Lombardi’s was the first pizzeria in New York. And it’s a fact that two of Geno’s employees went on to open other famous pizza institutions in New York that still serve Neapolitan pizzas today. Antonio Totonno Pero was the first pizzola and probably the culinary genius behind Lombardi’s famous pizza. In 1924, he packed his bags and opened his own shop, Totonno’s, in Coney Island. John Sasso was also an employee of Geno who left with his own entrepreneurial ambitions. John’s of Bleecker Street still has huge lines down the street in the West Village.
Rumor has it that Pasquale “Patsy” Lancieri also worked at Lombardi’s prior to trekking uptown to Harlem (before the express trains existed) and opening his own pizzeria called Patsy’s. Patsy had a nephew named Patsy Grimaldi who trained with him and eventually opened his own place under the Brooklyn Bridge called Grimaldi’s. As you can tell, these guys were not terribly creative when it came to naming their stores.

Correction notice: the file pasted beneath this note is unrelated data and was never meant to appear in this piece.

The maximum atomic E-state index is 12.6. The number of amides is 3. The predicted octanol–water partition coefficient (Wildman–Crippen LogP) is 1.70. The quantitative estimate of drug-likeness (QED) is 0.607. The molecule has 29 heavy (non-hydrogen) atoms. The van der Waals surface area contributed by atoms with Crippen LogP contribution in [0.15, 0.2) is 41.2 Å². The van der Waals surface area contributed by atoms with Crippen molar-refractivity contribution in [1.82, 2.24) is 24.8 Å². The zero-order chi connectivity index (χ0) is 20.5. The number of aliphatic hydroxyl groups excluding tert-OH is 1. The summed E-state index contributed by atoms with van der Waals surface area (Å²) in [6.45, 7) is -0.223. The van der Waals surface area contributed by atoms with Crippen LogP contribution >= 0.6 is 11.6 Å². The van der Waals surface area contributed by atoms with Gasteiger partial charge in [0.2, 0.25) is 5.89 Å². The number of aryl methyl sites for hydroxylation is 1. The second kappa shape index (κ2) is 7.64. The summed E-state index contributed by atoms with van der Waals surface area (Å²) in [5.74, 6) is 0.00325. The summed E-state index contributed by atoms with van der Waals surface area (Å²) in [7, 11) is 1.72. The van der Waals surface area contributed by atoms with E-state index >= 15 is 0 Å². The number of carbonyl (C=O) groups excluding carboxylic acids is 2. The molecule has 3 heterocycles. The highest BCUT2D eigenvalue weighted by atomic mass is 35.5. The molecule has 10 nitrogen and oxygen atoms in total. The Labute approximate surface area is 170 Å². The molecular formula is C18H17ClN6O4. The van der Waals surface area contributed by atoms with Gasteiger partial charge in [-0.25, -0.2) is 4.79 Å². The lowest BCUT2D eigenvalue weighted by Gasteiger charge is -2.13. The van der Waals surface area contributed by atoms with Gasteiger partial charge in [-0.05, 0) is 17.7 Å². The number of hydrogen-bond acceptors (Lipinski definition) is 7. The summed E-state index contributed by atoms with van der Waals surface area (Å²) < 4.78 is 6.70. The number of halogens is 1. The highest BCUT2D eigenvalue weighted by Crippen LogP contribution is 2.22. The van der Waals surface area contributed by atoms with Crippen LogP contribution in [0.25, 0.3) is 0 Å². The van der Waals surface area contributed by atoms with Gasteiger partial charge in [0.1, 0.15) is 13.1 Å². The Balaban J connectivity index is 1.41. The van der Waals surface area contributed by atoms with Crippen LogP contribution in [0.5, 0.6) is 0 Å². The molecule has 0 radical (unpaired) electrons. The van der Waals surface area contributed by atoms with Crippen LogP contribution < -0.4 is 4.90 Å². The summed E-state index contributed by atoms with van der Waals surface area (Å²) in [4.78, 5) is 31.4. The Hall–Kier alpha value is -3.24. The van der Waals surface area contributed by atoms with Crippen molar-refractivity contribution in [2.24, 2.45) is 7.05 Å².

These five self-centered Italians are still the heroes of pizza. They paved the way for everybody else who has entered the pizza race in New York. And it’s because of them we have such delicious pizza today.
There’s no question that New York pizza is the best, freshest in the country. Could it be the vast population of Italian immigrants in New York at the turn of last century? Could it be the skill of New York’s chefs over the rest of the country? Most likely it has to do with the city’s water and its rich mineral content. New York has some of the best tap water in the country. Surprise, surprise. Whatever the reason is, the pizza in New York is tops and I’m off to find the best pie in town. Pizza… I’m ready to Eat It!